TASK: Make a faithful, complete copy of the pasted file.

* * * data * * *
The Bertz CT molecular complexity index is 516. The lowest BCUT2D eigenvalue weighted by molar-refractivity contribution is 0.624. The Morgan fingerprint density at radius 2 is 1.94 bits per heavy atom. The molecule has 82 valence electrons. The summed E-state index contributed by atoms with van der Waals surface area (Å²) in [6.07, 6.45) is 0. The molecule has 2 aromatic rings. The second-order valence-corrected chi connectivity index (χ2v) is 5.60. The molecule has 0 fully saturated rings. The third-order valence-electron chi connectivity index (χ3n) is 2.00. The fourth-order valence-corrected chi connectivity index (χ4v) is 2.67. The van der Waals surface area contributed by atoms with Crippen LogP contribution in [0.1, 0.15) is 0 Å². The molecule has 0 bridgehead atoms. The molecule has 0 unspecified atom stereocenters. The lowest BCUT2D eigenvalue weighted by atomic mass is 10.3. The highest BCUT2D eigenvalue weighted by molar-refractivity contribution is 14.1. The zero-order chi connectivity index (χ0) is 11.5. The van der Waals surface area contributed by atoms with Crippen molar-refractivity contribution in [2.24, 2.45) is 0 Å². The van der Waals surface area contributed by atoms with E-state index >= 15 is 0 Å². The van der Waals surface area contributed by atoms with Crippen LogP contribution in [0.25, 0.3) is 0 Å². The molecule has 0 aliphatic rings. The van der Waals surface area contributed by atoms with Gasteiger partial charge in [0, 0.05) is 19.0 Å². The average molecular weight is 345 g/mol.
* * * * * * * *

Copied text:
The Bertz CT molecular complexity index is 516. The lowest BCUT2D eigenvalue weighted by molar-refractivity contribution is 0.624. The Morgan fingerprint density at radius 2 is 1.94 bits per heavy atom. The molecule has 82 valence electrons. The summed E-state index contributed by atoms with van der Waals surface area (Å²) in [6.07, 6.45) is 0. The molecule has 2 aromatic rings. The second-order valence-corrected chi connectivity index (χ2v) is 5.60. The molecule has 0 fully saturated rings. The third-order valence-electron chi connectivity index (χ3n) is 2.00. The fourth-order valence-corrected chi connectivity index (χ4v) is 2.67. The van der Waals surface area contributed by atoms with Crippen LogP contribution in [0.1, 0.15) is 0 Å². The molecule has 0 bridgehead atoms. The molecule has 0 unspecified atom stereocenters. The lowest BCUT2D eigenvalue weighted by atomic mass is 10.3. The highest BCUT2D eigenvalue weighted by molar-refractivity contribution is 14.1. The zero-order chi connectivity index (χ0) is 11.5. The van der Waals surface area contributed by atoms with Crippen molar-refractivity contribution in [2.24, 2.45) is 0 Å². The van der Waals surface area contributed by atoms with E-state index >= 15 is 0 Å². The van der Waals surface area contributed by atoms with Crippen LogP contribution in [0.25, 0.3) is 0 Å². The molecule has 0 aliphatic rings. The van der Waals surface area contributed by atoms with Gasteiger partial charge in [0, 0.05) is 19.0 Å². The average molecular weight is 345 g/mol.